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JONGLEI - 3 Sep 2020

Floods destroy farms in Jonglei state, raising fears of looming hunger

Farmers in parts of Jonglei state say they expect low crop yields this year as floodwaters submerged farmlands.

Jonglei State has been experiencing floods since May, leaving behind a trail of destruction and thousands of people homeless.

Agot John, a farmer in Bor, said he lost his vegetable farm to floods since July.

“Floods have destroyed all crops on the farm. The level of floodwaters rose above the crops before harvests could be made. There was okra, tomatoes, cabbages, kale, and maize on this farm,” Agot told Radio Tamazuj.

The local farmer said his one-acre farm could have fetched him about SSP 100,000 from sales of the crop.

In Duk, Elijah Manyok, the county executive director, said more than a hundred farms have been destroyed by the floods. He added that the locals who solely depend on their farms will need relief food for survival.

Another farmer from the Alali area, Cham Cham, said he expects no harvest from his sorghum plantation.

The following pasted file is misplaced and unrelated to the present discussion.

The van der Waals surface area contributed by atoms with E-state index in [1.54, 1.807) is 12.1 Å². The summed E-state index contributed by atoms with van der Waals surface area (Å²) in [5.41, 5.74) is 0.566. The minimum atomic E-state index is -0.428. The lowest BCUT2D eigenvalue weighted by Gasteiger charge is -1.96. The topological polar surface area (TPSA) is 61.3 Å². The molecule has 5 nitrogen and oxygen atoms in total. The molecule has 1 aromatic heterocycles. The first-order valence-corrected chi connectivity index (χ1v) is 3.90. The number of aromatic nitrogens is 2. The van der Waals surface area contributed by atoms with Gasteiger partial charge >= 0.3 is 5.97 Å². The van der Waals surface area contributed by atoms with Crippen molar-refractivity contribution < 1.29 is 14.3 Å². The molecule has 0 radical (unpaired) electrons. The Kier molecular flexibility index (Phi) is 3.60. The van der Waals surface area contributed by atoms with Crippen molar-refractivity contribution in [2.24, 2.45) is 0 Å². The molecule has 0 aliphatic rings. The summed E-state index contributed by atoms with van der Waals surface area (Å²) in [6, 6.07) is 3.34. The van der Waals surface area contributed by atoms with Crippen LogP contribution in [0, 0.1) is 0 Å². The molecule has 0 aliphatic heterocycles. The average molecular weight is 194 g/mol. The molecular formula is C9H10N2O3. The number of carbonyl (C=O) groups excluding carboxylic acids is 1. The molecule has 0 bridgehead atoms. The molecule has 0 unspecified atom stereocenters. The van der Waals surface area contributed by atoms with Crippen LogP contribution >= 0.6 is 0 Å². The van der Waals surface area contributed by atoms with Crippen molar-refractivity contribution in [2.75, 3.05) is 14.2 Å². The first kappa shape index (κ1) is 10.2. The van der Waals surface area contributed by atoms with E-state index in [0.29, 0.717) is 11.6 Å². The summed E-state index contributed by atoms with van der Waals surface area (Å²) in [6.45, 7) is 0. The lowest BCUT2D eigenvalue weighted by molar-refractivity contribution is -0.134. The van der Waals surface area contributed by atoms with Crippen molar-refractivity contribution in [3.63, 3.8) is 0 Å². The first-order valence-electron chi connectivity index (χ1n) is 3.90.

“We now rely on fish and wild fruits. My farm and those of my neighbors have been destroyed by the floods,” he said. 

Nyirol County’s executive director Makuei Puok appealed for humanitarian intervention, saying the locals have abandoned their farms and homes in parts of the county due to floods.

“The whole place is full of water. Water has washed away everything in the farmlands especially in Greater Jonglei, Nyirol, and Pading, the situation is bad. In the coming period there will be no food,” he said.

The director-general in the state agriculture ministry Atem De Gak Atem says the floods have threatened the state’s food security and intervention is crucial to support the locals’ food needs.

He pointed out that only 10percent of about 8,000 acres of cultivated arable land in Jonglei will yield this year.

“An acre produces 12 sacks of sorghum per farmer. But in Jonglei, 90 % of farmers will have no harvest. The remaining 10 percent if they succeed, they will not have drying grounds. The food situation will worsen in the coming months,” he stressed.

Atem disclosed that more floods are expected in parts of Jonglei in September as waters flow down the highlands of Eastern Equatoria and Ethiopia.

Last month, South Sudan’s Relief and Rehabilitation Commission (RRC) warned that thousands of people displaced by floods and conflict could face serious food shortages if they are not supported.